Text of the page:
Welcome to the shared economy. We regularly use things we don’t own: cars (Uber, GoGet), holiday homes (Airbnb), and even time (Airtasker), but it’s not one-way traffic. Soon, we’ll own what we’ve always given away – our information.
There’s a global shift to open data underway and it’s set to reshape financial services and turbocharge innovation across the growing fintech sector.
The UK government
and the European Commission have already taken bold policy steps to empower citizens and strengthen their ability to easily shift their business. FinTech Australia chief executive Danielle Szetho says Australia is now on the same path.
“The notion that consumers should be put in control and given the ability to direct institutions to share their information – as long as the third party overseeing the process is a registered entity – has now been widely accepted,” she says, noting that ASIC is well placed to play the role of trusted data facilitator between entities.
The Productivity Commission has made several positive recommendations in a recent report
while a lower house government committee
last year recommended banks make their customer data available to other institutions by July 2018.
Innovation ahead but not without challenges
However, there are several key challenges.
While open data can make information more accessible, standardised open APIs (application programming interfaces) are widely seen as the best means to allow that information to be easily and safely exchanged between organisations. That process may be costly to implement, although many major banks are now testing open APIs to share public information with developers, such as at NAB’s recent Hackathon.
“A lot of the other banks are running programs to test what that might look like and how the data might be protected,” Szetho says.
If open APIs become commonplace (as recommended by the government committee), the typical six to nine months it currently takes to set up and run a pilot between a bank and a fintech firm could be slashed.
“That way banks and financial institutions can try a product and see if it works and make decisions quickly to see if it’s something worth co-developing further,” she says.
A range of open data innovations are likely to find a receptive audience because they offer time saving and convenience.
For example, Australians could complete online tax returns with the bulk of information auto-populated. RegTech (regulatory technology) powered by open data could help many existing businesses simplify and lower the cost of compliance, which would ultimately boost productivity. Currently, there’s no way to share Know Your Customer (KYC) requirements between organisations (another hurdle for customers wanting to switch providers).
Open data gains widespread acceptance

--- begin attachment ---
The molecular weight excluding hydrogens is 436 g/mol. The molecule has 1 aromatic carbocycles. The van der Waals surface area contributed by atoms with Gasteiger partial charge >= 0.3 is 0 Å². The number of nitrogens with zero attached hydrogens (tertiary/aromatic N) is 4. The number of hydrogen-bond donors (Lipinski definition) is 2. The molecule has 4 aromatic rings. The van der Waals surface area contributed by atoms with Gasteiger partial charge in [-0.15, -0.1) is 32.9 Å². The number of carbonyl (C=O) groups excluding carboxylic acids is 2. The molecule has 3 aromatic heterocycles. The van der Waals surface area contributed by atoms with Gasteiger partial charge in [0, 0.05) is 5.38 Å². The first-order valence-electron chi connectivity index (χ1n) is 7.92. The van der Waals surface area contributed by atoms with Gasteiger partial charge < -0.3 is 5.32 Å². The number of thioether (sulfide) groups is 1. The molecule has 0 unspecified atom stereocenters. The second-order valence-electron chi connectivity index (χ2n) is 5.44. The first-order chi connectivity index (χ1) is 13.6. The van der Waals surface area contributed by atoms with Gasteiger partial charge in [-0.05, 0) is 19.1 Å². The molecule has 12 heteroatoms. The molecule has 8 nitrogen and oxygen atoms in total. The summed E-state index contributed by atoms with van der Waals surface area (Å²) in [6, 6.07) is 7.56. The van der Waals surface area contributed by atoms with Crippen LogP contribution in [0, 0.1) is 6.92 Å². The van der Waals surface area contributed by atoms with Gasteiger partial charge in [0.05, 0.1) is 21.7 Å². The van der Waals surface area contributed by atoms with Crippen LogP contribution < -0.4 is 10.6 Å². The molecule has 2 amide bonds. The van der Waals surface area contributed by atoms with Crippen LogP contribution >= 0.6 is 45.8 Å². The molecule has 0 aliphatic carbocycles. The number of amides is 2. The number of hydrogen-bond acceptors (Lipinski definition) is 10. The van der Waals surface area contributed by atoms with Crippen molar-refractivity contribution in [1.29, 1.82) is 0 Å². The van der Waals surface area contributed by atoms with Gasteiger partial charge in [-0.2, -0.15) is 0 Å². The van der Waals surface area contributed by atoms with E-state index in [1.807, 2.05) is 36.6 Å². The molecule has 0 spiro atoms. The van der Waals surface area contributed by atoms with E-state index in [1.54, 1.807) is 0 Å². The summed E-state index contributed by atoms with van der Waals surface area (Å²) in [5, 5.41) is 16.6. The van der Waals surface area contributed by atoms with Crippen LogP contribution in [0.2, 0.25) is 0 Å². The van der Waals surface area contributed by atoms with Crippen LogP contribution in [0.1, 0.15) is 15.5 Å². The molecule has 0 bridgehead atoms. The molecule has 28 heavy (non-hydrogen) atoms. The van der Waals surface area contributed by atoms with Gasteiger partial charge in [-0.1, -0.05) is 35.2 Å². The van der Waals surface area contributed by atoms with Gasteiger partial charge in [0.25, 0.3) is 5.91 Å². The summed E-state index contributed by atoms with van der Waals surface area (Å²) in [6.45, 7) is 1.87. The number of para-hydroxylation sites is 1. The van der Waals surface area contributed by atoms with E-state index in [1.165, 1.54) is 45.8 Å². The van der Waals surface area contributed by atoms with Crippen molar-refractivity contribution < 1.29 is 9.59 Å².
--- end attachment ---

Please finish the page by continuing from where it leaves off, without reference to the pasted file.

While open data will foster competition, it will also promote innovation – and deliver profits to those banks and fintechs that offer new value for customers. It’s an opportunity too big to be ignored.
“It took some time for a lot of different groups to get their head around exactly what open data meant for them but the message is really positive and consumer-focused,” Szetho says. “There’s no-one who could really disagree with it.”
Moneysoft head of operations Jon Shaw says legislation endorsing open data would propel the fintech sector to new heights by legitimising data sharing.
“A lot of inefficiency now is around risk protection, mitigation and writing contracts – a standard regime for data sharing would be a huge boost to B2B efficiency because everyone would know the data is coming from a trusted location,” Shaw says.
Moneysoft’s cash flow service, used widely by financial planning dealer groups, relies on bank feed data, while the company is bringing a number of new innovative services to market.
"Open data will also massively expand fintech innovation so while the banks might be reluctant to share it initially, it will ultimately benefit them because they can acquire new and innovative technology”
There is still a long way to go although Australia’s big banks are increasingly backing the movement. Westpac chief executive Brian Hartzer told a House of Representatives economic committee
that the bank supported open data and was “relatively agnostic” about who leads and facilitates the process.
“What we found is that while you might, in the first instance, start with this view that giving access to data would be a risk, we are actually finding it is creating new opportunities for us to create better services for customers,” according to Hartzer.
“So we think that embracing innovation, particularly around data, is very important. In fact, Westpac has been an early investor in something called Data Republic, which is a start-up that is specifically around how do you share data among companies in a way that privacy security rules are addressed?”
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